We know Cybercom did similar things in 2018 and 2020, and presumably will again in two years.

Posted on January 25, 2023 at 7:00 AM5 Comments

Bulk Surveillance of Money Transfers

Just another obscure warrantless surveillance program.

US law enforcement can access details of money transfers without a warrant through an obscure surveillance program the Arizona attorney general’s office created in 2014. A database stored at a nonprofit, the Transaction Record Analysis Center (TRAC), provides full names and amounts for larger transfers (above $500) sent between the US, Mexico and 22 other regions through services like Western Union, MoneyGram and Viamericas. The program covers data for numerous Caribbean and Latin American countries in addition to Canada, China, France, Malaysia, Spain, Thailand, Ukraine and the US Virgin Islands. Some domestic transfers also enter the data set.

[…]

You need to be a member of law enforcement with an active government email account to use the database, which is available through a publicly visible web portal. Leber told The Journal that there haven’t been any known breaches or instances of law enforcement misuse. However, Wyden noted that the surveillance program included more states and countries than previously mentioned in briefings. There have also been subpoenas for bulk money transfer data from Homeland Security Investigations (which withdrew its request after Wyden’s inquiry), the DEA and the FBI.

How is it that Arizona can be in charge of this?

Wall Street Journal podcast—with transcript—on the program. I think the original reporting was from last March, but I missed it back then.

Posted on January 24, 2023 at 7:14 AM25 Comments

No-Fly List Exposed

I can’t remember the last time I thought about the US no-fly list: the list of people so dangerous they should never be allowed to fly on an airplane, yet so innocent that we can’t arrest them. Back when I thought about it a lot, I realized that the TSA’s practice of giving it to every airline meant that it was not well protected, and it certainly ended up in the hands of every major government that wanted it.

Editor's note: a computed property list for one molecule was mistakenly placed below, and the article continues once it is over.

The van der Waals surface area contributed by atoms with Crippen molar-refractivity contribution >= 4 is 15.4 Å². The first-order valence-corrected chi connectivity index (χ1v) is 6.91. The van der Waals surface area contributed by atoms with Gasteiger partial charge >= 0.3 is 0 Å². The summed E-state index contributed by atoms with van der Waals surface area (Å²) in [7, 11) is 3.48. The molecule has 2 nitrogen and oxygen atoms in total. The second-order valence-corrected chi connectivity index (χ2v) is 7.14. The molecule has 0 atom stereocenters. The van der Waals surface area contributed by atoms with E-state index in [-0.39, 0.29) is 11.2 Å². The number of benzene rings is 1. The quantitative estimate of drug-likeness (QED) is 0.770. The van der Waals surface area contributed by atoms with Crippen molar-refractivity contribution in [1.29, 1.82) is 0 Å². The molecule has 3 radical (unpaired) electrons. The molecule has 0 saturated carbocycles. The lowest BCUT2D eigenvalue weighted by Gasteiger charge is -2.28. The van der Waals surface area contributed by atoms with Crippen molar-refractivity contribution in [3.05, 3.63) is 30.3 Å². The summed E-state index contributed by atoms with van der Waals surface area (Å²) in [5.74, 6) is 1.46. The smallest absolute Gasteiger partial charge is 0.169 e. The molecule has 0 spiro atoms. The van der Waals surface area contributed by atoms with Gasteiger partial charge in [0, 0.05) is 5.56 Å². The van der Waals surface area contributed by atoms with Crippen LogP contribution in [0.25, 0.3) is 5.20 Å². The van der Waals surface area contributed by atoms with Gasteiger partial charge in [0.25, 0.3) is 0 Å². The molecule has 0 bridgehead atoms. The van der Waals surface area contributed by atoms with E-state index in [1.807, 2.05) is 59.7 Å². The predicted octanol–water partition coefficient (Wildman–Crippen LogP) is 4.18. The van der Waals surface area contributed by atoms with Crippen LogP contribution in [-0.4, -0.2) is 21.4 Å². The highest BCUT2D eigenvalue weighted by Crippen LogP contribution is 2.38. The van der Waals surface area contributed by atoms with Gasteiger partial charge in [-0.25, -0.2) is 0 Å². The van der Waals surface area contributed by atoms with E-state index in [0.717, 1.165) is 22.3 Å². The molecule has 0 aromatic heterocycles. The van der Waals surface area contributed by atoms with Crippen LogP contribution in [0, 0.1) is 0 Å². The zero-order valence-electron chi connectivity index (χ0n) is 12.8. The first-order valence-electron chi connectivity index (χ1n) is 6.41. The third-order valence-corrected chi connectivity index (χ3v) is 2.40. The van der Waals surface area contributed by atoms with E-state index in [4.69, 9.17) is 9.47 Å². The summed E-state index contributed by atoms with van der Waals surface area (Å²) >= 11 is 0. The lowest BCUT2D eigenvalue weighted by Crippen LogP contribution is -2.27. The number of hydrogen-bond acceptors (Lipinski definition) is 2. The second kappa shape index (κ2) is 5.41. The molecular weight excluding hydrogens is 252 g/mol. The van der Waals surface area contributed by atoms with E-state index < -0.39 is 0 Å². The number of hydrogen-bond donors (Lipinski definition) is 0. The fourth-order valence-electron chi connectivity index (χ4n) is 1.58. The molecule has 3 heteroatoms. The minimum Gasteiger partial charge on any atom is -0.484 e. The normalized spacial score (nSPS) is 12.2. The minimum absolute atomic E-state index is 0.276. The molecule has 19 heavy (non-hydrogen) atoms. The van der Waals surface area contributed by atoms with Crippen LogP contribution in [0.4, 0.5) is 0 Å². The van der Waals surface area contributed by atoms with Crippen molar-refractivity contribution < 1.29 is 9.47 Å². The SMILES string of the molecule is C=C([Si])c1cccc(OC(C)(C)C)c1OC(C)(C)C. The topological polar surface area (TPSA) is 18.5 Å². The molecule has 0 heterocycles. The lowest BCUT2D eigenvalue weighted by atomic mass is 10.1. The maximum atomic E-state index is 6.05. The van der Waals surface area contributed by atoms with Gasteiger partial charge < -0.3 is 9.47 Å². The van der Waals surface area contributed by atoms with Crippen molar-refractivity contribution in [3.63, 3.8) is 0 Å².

The list is back in the news today, having been left exposed on an insecure airline computer. (The airline is CommuteAir, a company so obscure that I’ve never heard of it before.)

This is, of course, the problem with having to give a copy of your secret list to lots of people.

Posted on January 23, 2023 at 7:02 AM29 Comments

Publisher’s Weekly Review of A Hacker’s Mind

Publisher’s Weekly reviewed A Hacker’s Mind—and it’s a starred review!

“Hacking is something that the rich and powerful do, something that reinforces existing power structures,” contends security technologist Schneier (Click Here to Kill Everybody) in this excellent survey of exploitation. Taking a broad understanding of hacking as an “activity allowed by the system that subverts the… system,” Schneier draws on his background analyzing weaknesses in cybersecurity to examine how those with power take advantage of financial, legal, political, and cognitive systems. He decries how venture capitalists “hack” market dynamics by subverting the pressures of supply and demand, noting that venture capital has kept Uber afloat despite the company having not yet turned a profit. Legal loopholes constitute another form of hacking, Schneier suggests, discussing how the inability of tribal courts to try non-Native individuals means that many sexual assaults of Native American women go unprosecuted because they were committed by non-Native American men. Schneier outlines strategies used by corporations to capitalize on neural processes and “hack… our attention circuits,” pointing out how Facebook’s algorithms boost content that outrages users because doing so increases engagement. Elegantly probing the mechanics of exploitation, Schneier makes a persuasive case that “we need society’s rules and laws to be as patchable as your computer.” With lessons that extend far beyond the tech world, this has much to offer.

The book will be published on February 7. Here’s the book’s webpage. You can pre-order a signed copy from me here.

Posted on January 21, 2023 at 7:18 AM3 Comments

Friday Squid Blogging: Another Giant Squid Captured on Video

Here’s a new video of a giant squid, filmed in the Sea of Japan.

I believe it’s injured. It’s so close to the surface, and not really moving very much.

“We didn’t see the kinds of agile movements that many fish and marine creatures normally show,” he said. “Its tentacles and fins were moving very slowly.”

As usual, you can also use this squid post to talk about the security stories in the news that I haven’t covered.

Read my blog posting guidelines here.

Posted on January 20, 2023 at 5:00 PM84 Comments

Sidebar photo of Bruce Schneier by Joe MacInnis.